In the 1970s, “safety net” policies put in place during and after the Great Depression accelerated the growth of public debt. This reduced the debt ratio. But the private sector was not in the midst of deleveraging. Private debt grew rapidly on the enlarged foundation of public debt. Private debt in those years grew almost as fast as public debt. Because private debt growth was hindered by neither crisis nor policy, it took 19 years to bring the ratio down enough that the economy could again grow with vigor.

In the 19 years before 1974, when the economy was good, private debt grew nine times faster than public debt. That’s why, after 1974, the economy needed rebalancing.

In the 19 years from 1974 to 1993, Federal grew more than 13 times as fast as in the 19 years leading up to 1974. But private debt grew nearly as fast as public debt, so the debt ratio came down only slowly.

The problem in the years of rebalancing was not that public debt was "too low" as Syll might suggest. Rather, the problem was that the debt ratio could not easily fall while private debt growth continued at such a rapid pace. The problem was not that public debt growth was too low, but that private debt growth was too high in a time when rebalancing was required.


The Arthurian said...

Since private debt continued to grow at a rapid pace during the 1974-1993 period (and after) the insane increase of Federal debt shown on Figure 1 became necessary.

The Arthurian said...

"Because private debt growth was hindered by neither crisis nor policy, it took 19 years to bring the ratio down ..."

Maybe it doesn't sound good when I suggest that policy should hinder debt growth. But remember: Policy today encourages credit use and encourages the accumulation of debt. Policy is the reason debt accumulated to such a high level.

We don't really need to "hinder" debt growth, exactly. But we do need to get rid of policies that encourage debt accumulation, and replace them with policies that encourage paying down debt.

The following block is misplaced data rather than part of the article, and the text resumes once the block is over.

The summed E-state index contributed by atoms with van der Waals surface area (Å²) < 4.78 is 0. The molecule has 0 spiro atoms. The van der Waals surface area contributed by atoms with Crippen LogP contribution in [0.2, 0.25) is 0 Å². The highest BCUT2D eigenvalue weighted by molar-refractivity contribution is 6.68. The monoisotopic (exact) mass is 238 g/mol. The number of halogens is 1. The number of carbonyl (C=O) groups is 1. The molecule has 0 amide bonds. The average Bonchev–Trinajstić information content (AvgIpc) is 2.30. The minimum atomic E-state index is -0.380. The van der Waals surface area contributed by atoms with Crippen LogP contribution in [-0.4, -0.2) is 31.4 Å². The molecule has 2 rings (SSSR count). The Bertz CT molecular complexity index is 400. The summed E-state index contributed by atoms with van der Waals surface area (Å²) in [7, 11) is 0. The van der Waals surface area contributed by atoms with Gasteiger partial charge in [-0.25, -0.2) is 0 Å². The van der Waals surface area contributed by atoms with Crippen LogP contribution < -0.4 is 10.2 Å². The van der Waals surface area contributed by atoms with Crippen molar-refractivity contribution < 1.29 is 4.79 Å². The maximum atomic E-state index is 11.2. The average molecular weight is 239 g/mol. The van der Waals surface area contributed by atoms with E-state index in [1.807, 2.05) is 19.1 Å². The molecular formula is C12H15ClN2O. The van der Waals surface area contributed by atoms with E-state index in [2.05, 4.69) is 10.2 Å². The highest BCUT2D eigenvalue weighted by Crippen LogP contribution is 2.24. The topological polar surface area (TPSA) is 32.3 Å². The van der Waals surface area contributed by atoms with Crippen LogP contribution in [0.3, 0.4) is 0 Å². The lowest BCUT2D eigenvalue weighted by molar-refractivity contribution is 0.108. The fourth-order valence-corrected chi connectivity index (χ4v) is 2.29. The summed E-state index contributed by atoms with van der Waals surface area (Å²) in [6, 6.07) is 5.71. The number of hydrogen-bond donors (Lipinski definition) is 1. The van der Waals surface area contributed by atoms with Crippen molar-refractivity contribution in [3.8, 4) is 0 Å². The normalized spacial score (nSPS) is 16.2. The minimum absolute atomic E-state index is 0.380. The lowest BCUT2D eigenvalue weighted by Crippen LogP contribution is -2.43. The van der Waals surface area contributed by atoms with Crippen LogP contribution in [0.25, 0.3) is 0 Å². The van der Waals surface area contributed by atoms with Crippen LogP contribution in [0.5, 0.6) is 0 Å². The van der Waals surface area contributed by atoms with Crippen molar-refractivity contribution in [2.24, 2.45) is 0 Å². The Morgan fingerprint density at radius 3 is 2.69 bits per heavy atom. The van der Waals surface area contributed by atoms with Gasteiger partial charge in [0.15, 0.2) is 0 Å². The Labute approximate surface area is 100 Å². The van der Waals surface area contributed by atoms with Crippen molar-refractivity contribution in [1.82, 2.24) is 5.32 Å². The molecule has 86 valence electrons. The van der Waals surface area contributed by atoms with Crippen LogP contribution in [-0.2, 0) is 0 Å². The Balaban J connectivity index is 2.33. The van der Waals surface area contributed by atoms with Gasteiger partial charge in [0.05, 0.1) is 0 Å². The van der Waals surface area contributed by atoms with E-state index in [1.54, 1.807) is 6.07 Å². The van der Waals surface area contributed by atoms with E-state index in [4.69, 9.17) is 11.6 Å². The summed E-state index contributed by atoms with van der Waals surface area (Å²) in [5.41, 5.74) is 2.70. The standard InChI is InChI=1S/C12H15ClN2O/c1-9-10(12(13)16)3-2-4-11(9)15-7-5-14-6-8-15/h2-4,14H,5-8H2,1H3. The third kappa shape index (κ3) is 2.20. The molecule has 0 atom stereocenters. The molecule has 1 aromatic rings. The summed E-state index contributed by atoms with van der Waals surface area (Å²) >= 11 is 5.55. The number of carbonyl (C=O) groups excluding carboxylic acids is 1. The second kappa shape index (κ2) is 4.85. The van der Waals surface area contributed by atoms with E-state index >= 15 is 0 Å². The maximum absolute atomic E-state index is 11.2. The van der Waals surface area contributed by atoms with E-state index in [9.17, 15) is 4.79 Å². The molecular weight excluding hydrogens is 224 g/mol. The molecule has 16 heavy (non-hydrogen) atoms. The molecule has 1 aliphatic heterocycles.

The Arthurian said...

Policies that encourage paying down debt will gradually reduce the size of the financial sector of our economy. That is one of the things we need to do to prevent the problems that turn into financial crises.

Policies that encourage paying down debt will gradually replace raising interest rates as a way to fight inflation.

Policies that encourage paying down debt will reduce the financial cost in everything we make and everything we do. Reducing the cost of finance will free up money for wage increases and for higher profits to productive business, and it can do so while prices come down.

Policies that reduce the financial cost embedded in U.S. output will make U.S. products more competitive in world markets.

The Arthurian said...

BTW, Figure 2 takes down the “rather widespread consensus” (“public debt [is] acceptable as long as it doesn’t increase too much and too fast”) ... The consensus has the problem exactly wrong.

The Arthurian said...

Today, the PDF of this post was rejected for listing in the Munich Personal RePEc Archive. Rejected... I didn't think that was possible.

Their reason: [X] The contribution appears to be of non-academic nature.